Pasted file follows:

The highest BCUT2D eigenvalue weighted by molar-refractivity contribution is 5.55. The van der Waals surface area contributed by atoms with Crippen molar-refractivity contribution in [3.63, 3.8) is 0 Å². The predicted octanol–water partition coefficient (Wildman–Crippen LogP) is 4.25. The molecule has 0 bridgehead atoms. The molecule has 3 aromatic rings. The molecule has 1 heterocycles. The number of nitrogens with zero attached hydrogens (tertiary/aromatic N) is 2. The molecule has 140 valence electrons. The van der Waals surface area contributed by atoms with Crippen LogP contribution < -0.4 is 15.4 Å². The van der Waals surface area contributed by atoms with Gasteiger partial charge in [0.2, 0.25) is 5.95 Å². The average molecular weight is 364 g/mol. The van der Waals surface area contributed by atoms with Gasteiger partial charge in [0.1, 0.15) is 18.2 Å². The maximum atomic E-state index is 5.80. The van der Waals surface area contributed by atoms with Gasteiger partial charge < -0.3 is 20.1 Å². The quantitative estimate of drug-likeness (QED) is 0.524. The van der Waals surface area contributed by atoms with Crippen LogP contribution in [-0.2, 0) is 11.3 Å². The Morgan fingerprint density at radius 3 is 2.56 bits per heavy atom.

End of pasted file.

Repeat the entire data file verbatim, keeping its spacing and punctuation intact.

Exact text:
The highest BCUT2D eigenvalue weighted by molar-refractivity contribution is 5.55. The van der Waals surface area contributed by atoms with Crippen molar-refractivity contribution in [3.63, 3.8) is 0 Å². The predicted octanol–water partition coefficient (Wildman–Crippen LogP) is 4.25. The molecule has 0 bridgehead atoms. The molecule has 3 aromatic rings. The molecule has 1 heterocycles. The number of nitrogens with zero attached hydrogens (tertiary/aromatic N) is 2. The molecule has 140 valence electrons. The van der Waals surface area contributed by atoms with Crippen LogP contribution < -0.4 is 15.4 Å². The van der Waals surface area contributed by atoms with Gasteiger partial charge in [0.2, 0.25) is 5.95 Å². The average molecular weight is 364 g/mol. The van der Waals surface area contributed by atoms with Gasteiger partial charge in [0.1, 0.15) is 18.2 Å². The maximum atomic E-state index is 5.80. The van der Waals surface area contributed by atoms with Gasteiger partial charge < -0.3 is 20.1 Å². The quantitative estimate of drug-likeness (QED) is 0.524. The van der Waals surface area contributed by atoms with Crippen LogP contribution in [-0.2, 0) is 11.3 Å². The Morgan fingerprint density at radius 3 is 2.56 bits per heavy atom.